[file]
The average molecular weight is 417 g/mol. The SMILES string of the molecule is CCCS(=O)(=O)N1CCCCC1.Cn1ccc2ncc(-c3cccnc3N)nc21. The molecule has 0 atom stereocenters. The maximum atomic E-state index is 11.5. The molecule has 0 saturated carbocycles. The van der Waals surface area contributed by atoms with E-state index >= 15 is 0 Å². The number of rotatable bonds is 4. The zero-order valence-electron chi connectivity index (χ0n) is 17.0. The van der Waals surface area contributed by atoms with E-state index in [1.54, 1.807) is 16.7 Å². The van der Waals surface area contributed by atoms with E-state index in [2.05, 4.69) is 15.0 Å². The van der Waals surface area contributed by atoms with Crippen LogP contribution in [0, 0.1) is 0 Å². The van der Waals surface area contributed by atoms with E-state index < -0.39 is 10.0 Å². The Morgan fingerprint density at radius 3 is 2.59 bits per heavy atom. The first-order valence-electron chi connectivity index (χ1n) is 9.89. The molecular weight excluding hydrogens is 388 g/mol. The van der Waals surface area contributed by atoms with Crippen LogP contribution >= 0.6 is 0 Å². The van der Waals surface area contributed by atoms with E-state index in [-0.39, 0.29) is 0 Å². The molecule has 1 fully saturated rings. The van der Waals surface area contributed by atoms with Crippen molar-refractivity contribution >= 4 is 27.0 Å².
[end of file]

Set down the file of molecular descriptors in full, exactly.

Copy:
The average molecular weight is 417 g/mol. The SMILES string of the molecule is CCCS(=O)(=O)N1CCCCC1.Cn1ccc2ncc(-c3cccnc3N)nc21. The molecule has 0 atom stereocenters. The maximum atomic E-state index is 11.5. The molecule has 0 saturated carbocycles. The van der Waals surface area contributed by atoms with E-state index >= 15 is 0 Å². The number of rotatable bonds is 4. The zero-order valence-electron chi connectivity index (χ0n) is 17.0. The van der Waals surface area contributed by atoms with E-state index in [1.54, 1.807) is 16.7 Å². The van der Waals surface area contributed by atoms with E-state index in [2.05, 4.69) is 15.0 Å². The van der Waals surface area contributed by atoms with Crippen LogP contribution in [0, 0.1) is 0 Å². The van der Waals surface area contributed by atoms with E-state index < -0.39 is 10.0 Å². The Morgan fingerprint density at radius 3 is 2.59 bits per heavy atom. The first-order valence-electron chi connectivity index (χ1n) is 9.89. The molecular weight excluding hydrogens is 388 g/mol. The van der Waals surface area contributed by atoms with Crippen LogP contribution >= 0.6 is 0 Å². The van der Waals surface area contributed by atoms with E-state index in [-0.39, 0.29) is 0 Å². The molecule has 1 fully saturated rings. The van der Waals surface area contributed by atoms with Crippen molar-refractivity contribution >= 4 is 27.0 Å².